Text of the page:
I answered the original query to the satisfaction of the person who made it only for Kyle to then jump in with his "almost" remark. I then politely asked him exactly what he meant by that and also why he felt the need to virtually repeat the rest of the post.

 

His reply was in my opinion rude. Especially his last paragraph

 

.

 

If you don't want me correcting your posts of incorrect information, either post correct information or don't post.

 

Thanks to Kyle's input this thread has gone on far too long and I will therefore close with this Kyle quote which is a rather sweeping statement especially as he repeated most of my "wrong" post in his reply.

...why would I dare question your post?  Because it's wrong.

 

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Kyle my post was in answer to the above quote and that is why I wrote 4,000ft. As I clearly said in my last post I was not defining RVSM. Therefore I haven't posted incorrect information but instead I have answered the topic starters query and he has kindly thanked me for doing so. 
I of course don't need your permission to post. Whilst I think you posts in this thread are rude and unhelpful I certainly wouldn't tell you not to post, because I believe in the freedom of speech and the exchange of ideas.

 

Regardless of what you claim to be (or not to be) defining, you stated that leaving RVSM in there would have the FMC calculate when you could make a 4000' climb.  This is false.  You stated it.  It was wrong.  Admit it.  Move on.  There's no sense in trying to back pedal out of it.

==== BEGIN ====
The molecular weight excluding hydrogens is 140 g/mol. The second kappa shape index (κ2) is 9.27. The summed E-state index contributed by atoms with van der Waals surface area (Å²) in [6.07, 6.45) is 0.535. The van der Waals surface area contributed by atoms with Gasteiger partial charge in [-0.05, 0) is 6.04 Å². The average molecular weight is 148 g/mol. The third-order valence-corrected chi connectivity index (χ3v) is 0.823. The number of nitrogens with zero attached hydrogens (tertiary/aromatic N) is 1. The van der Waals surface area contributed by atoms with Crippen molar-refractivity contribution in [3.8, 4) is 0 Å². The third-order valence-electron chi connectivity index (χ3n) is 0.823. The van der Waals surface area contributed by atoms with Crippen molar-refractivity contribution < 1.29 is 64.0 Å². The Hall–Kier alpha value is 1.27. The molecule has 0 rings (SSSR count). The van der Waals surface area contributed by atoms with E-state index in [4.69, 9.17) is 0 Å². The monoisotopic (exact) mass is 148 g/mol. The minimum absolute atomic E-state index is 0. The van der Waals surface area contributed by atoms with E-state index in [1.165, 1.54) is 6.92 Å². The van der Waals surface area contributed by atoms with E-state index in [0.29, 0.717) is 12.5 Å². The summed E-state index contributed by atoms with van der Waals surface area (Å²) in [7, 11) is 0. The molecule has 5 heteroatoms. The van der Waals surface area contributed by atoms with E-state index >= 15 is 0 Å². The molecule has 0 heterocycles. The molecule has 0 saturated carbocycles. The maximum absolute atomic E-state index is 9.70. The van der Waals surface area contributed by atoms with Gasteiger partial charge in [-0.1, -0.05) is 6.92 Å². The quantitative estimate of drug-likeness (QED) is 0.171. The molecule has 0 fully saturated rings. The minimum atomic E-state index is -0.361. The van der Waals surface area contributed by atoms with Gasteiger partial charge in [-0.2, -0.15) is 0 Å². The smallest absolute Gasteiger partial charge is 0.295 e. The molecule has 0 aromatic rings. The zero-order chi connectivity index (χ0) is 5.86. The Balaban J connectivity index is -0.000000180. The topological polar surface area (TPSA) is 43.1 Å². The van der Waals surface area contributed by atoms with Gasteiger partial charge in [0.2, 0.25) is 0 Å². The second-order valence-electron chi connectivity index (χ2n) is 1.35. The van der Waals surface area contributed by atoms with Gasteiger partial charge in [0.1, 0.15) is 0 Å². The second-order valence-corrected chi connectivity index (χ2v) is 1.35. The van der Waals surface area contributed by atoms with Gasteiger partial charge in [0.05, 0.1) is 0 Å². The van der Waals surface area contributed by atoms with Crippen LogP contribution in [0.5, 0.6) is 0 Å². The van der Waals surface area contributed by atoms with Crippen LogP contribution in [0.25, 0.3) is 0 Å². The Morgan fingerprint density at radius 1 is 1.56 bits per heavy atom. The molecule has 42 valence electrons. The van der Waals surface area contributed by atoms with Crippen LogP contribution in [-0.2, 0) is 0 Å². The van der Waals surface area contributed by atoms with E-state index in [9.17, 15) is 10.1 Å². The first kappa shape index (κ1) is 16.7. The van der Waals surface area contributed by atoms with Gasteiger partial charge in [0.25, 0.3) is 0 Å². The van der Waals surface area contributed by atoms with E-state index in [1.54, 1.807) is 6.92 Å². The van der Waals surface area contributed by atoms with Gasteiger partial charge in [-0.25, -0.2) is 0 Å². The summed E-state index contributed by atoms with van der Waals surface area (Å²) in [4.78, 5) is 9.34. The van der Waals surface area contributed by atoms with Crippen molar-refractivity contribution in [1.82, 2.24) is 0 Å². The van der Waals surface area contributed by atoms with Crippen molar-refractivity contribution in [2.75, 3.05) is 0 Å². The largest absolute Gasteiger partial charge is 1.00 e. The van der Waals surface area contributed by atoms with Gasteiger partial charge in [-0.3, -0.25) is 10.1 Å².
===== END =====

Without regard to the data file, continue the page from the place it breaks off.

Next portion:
Definition by inference is a thing.  Regardless of your intention to define what an RVSM profile looks like, you defined it, and incorrectly so.

 

This has absolutely nothing with being rude, or pointed, or anything else.  If something is wrong, it's wrong, and I'm not going to beat around the bush to avoid bruising egos.  For what it's worth, Kevin had to put up with me trying to put off that I knew more than I did, and he did it in our similarly blunt manner.  It hurt a bit, but I learned a lesson, and I learned a lot more information in the process.

 

Being wrong sucks, and it doesn't feel good, but it's not a bad thing if someone calls you out.

 

 

 


Thanks to Kyle's input this thread has gone on far too long and I will therefore close with this Kyle quote which is a rather sweeping statement especially as he repeated most of my "wrong" post in his reply.

 

Of course I did!  Part of it was right, which is why I said "almost" from the very start.

 

You included this in your post (again, I'm bringing it up in hopes that you might actually see the issue):

 

 


If you leave RVSM there the FMC will work out when it expects your gross weight to be low enough to climb 4,000ft

 

False.  There's no other way to say it, or spin that.  It's false.  Even if you didn't mean to say it, it's still false.

 

That's like me telling people that if they walk out and look at the sky, they'll see pink with green polka dots.  This is an inferred definition that the sky is pink with green polka dots.

...but I didn't intend to actually define that the sky is pink with green polka dots, so it's not wrong...?

 

 

 

What I think you're trying to get at is that with the default RVSM still in there, the plane found that it was below OPT, and calculated - in 2000' increments, mind you - that the OPT ALT was actually FL380, which happened to be 4000' higher.

 

In that case, you'd be correct, but being correct is all in how you say it.

 

Example:

"The speed limit below 10,000 is 250 knots - always."  False.

"The speed limit below 10,000 is 250 knots - with exceptions."  True.

(Above reference FAA only)